"We've made the decision as rock slides took place at the southern tourist site of 'Changbaishan' [the Chinese name of Mount Paekdu] Wednesday afternoon…. Safety concerns still exist as rocks continue to fall little by little there," a Chinese official said, according to South Korean news agency Yonhap.
The recent North Korean test on September 3 has triggered a 5.8 magnitude earthquake, Yonhap reports.
According to the Washington Post, the blast was so powerful it reshaped a mountain directly above it. According to the report, radar satellite images determined that Mount Mantap, where the explosion occurred, has become significantly lower.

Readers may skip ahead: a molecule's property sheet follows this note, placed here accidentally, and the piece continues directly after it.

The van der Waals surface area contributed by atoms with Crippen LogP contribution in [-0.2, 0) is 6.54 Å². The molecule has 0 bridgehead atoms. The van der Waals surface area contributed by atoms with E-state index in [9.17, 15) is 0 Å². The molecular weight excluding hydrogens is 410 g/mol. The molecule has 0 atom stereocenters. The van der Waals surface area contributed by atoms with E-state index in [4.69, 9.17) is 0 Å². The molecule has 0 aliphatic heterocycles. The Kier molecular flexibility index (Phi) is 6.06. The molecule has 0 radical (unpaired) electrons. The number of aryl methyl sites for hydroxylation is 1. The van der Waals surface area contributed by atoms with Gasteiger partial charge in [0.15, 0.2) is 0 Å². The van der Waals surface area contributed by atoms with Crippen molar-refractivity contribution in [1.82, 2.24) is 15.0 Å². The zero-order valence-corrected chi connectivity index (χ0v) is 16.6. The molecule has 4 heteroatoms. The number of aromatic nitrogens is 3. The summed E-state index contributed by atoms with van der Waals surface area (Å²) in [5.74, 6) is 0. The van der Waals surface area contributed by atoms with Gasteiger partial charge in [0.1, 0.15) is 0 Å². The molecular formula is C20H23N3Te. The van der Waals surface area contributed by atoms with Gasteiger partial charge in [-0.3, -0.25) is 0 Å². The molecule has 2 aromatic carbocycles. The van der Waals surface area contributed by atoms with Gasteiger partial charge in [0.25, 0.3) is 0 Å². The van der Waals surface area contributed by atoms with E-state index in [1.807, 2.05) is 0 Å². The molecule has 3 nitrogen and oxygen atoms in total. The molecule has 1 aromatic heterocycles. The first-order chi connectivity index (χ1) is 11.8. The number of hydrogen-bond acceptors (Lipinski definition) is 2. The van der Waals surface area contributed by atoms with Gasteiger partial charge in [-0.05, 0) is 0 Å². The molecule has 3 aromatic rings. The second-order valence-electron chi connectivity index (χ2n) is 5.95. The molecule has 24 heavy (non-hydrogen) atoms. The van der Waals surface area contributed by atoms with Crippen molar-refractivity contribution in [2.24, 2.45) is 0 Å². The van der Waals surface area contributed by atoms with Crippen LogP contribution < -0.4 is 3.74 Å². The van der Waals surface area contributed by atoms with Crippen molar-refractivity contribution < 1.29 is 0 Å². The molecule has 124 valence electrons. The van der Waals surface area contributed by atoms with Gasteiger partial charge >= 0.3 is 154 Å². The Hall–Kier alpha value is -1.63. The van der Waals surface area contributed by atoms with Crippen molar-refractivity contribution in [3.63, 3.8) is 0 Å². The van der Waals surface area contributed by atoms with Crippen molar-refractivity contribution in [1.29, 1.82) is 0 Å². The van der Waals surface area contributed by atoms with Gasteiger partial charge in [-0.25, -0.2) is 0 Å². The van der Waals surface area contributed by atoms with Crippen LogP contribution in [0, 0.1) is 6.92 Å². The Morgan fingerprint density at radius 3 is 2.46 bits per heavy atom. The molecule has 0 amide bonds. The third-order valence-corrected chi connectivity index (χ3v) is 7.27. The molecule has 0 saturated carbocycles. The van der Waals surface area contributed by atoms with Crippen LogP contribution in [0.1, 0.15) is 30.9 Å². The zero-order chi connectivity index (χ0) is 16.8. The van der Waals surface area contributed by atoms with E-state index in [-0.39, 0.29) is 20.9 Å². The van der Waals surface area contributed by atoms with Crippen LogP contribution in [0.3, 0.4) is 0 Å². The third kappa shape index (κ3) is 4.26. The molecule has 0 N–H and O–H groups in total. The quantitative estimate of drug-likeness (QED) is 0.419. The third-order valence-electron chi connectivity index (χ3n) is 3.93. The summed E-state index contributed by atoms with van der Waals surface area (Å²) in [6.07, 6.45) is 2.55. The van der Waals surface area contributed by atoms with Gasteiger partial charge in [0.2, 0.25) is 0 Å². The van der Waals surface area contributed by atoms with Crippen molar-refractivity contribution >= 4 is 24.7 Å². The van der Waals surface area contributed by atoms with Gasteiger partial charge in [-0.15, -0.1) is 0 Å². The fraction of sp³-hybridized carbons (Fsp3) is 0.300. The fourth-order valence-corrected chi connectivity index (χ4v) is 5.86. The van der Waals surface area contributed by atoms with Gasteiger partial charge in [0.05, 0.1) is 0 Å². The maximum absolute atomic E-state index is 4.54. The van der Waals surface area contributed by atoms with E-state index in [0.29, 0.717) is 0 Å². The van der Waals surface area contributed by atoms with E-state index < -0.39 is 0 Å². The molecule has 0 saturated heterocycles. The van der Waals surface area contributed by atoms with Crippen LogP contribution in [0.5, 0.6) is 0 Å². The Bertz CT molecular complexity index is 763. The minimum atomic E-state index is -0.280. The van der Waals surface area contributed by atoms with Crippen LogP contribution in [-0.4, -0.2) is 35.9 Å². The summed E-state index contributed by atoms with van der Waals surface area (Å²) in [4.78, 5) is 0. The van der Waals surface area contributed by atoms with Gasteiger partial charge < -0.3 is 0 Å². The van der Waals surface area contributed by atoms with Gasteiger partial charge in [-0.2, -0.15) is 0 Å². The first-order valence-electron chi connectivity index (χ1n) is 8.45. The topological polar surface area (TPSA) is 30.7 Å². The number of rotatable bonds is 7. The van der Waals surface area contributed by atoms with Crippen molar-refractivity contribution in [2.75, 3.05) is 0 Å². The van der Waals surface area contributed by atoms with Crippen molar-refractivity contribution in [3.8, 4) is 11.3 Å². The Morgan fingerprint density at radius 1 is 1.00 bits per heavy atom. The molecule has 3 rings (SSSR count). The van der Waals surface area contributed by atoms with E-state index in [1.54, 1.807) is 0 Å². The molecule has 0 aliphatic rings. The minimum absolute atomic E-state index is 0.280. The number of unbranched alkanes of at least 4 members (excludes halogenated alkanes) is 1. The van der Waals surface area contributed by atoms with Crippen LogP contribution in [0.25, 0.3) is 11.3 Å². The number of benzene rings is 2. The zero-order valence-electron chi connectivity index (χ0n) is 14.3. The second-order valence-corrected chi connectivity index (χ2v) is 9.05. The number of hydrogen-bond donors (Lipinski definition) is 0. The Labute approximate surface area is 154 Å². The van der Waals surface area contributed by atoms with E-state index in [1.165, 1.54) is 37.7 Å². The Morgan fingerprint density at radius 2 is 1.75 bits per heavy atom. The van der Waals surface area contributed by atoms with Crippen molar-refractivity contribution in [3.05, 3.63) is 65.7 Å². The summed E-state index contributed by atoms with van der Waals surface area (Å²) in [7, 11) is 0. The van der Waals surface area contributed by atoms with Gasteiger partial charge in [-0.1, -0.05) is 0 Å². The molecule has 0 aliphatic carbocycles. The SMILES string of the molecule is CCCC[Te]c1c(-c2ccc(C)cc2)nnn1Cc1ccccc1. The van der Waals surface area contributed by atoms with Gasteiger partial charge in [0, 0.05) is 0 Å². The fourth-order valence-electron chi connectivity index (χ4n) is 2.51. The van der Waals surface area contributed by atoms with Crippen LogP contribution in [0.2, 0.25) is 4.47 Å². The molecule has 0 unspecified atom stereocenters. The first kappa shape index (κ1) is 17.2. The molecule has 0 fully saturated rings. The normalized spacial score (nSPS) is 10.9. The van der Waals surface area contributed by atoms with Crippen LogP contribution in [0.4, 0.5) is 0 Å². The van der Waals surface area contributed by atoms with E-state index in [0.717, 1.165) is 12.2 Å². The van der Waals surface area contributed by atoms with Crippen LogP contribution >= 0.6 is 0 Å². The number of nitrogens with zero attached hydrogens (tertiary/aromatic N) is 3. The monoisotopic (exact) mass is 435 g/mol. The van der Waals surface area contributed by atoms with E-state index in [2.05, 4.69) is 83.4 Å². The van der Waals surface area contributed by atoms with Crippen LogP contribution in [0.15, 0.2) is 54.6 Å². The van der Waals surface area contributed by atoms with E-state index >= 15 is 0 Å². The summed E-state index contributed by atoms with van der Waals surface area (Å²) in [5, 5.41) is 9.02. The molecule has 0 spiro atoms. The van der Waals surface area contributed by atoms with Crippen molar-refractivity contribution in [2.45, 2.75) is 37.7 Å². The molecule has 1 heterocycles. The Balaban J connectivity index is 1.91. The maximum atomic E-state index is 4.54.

The Mount Mantap test site is located more than 100 kilometers away from Mount Paekdu, where the rockslide occurred.
North Korean nuclear tests have already raised concerns regarding Mount Paekdu, an extinguished volcano. In 2016, Daily Telegraph reported that seismologists were concerned that a sufficiently-powerful nuclear blast might cause the sleeping volcano to erupt again.
"Experts have now detected increasing seismic activity beneath the peak, including seismic uplift and rising levels of sulfur dioxide," the 2016 report read.
But despite the darkests predictions, Mount Paekdu — most of it, anyway — is still there.